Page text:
NGC 7129 and NGC 7142

All Images Copyright Steve Cannistra

Please click here for a larger version (45%)

RA: 21h 43m 49s
Dec: +65 degrees 59' 38"
PA: plus 25 degrees

NGC 7129 (upper right) is a beautiful star forming nebula, located in a dusty region of the constellation Cepheus.  In the lower left of this image, it is accompanied by the star cluster NGC 7142.  The stars forming within NGC 7129 are relatively young, around 1-2 million years old, and many of them are not easily observed in visible light photographs such as this, but are more evident in Spitzer infrared telescope images.  There are several Herbig-Haro objects in NGC 7129, show in red in the above object, representing streams of hot jets emitted by newly formed stars.  Interestingly, there is evidence of photoluminescence in the center of NGC 7129, represented by the pinkish stripe within the heart of the nebula shown above.  This is not Ha emission, but rather represents heating of dust within this region, which in turn re-emits in a broadband of red visible light.  There are many similarlities between NGC 7129 and the Iris Nebula, including the fact that both are star forming regions within a dusty area of space, both have a dominant reflection (blue) component, and both exhibit photoluminescence.  More information about NGC 7129 may be found in Rob Gendler's website.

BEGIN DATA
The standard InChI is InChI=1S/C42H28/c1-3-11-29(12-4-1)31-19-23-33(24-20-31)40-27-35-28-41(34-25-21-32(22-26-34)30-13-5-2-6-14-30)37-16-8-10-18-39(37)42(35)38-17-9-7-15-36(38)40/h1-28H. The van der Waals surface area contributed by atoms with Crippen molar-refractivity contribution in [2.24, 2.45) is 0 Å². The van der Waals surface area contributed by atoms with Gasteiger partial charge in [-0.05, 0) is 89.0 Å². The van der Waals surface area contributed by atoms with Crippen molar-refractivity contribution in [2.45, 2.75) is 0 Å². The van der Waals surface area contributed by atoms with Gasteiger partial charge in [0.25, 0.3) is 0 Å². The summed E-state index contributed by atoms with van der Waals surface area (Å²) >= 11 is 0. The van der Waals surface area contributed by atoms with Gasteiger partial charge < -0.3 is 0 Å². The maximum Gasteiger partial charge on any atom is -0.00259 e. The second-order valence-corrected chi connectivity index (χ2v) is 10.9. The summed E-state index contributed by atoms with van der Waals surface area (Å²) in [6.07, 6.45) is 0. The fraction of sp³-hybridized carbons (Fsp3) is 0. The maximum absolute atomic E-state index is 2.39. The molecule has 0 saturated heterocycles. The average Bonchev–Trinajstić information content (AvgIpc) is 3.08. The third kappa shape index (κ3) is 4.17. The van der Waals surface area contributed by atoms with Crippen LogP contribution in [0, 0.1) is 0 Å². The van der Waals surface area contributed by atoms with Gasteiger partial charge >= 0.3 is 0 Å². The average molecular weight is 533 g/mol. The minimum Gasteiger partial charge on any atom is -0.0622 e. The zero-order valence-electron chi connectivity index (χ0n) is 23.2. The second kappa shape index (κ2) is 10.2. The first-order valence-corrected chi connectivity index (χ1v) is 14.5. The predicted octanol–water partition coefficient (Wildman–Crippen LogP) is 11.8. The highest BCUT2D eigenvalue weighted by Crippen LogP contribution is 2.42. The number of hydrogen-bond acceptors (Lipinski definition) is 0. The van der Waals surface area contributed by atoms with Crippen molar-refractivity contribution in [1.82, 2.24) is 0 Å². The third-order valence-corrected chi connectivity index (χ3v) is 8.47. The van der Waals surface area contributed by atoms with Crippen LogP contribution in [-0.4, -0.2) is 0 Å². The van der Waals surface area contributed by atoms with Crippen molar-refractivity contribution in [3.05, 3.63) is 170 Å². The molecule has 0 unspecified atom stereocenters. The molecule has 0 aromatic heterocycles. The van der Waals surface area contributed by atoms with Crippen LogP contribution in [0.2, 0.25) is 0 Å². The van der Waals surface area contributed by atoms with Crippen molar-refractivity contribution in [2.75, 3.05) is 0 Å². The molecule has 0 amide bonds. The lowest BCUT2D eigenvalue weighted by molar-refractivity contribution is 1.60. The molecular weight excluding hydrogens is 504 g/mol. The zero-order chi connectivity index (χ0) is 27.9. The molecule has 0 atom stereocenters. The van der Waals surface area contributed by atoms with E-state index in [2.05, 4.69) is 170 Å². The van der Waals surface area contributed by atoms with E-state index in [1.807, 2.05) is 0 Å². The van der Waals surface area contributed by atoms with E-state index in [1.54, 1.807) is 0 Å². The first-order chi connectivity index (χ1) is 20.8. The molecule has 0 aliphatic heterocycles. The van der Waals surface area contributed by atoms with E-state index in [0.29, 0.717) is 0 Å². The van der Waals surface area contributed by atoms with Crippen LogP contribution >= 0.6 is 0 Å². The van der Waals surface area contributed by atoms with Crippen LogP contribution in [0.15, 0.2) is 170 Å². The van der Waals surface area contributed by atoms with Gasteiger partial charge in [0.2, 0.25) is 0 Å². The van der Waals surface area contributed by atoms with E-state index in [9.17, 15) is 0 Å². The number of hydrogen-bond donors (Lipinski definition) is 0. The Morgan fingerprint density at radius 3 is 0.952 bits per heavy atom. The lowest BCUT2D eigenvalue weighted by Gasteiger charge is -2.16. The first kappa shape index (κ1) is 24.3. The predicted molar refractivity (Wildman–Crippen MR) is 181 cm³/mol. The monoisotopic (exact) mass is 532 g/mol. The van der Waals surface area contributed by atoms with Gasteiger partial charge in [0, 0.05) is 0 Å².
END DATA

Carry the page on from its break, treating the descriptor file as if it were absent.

Photographic Details:
Dates:  August 24, 25, 26, 2019
Scope:  VC200L at f6.3, on the Takahashi NJP Mount
Autoguider:  SBIG ST-402
Camera:  SBIG ST8300 -15C
Filters:  Baader LRGB
Exposures:  Total exposure 12 hours
Post-processing:  Calibrated, aligned and stacked in Maxim, followed by DDP in ImagesPlus (IP).  Further processing in Photoshop CS (16 bit format)
Please note:  Graphics on this website may not be reproduced without author permission.
Back to Nebulae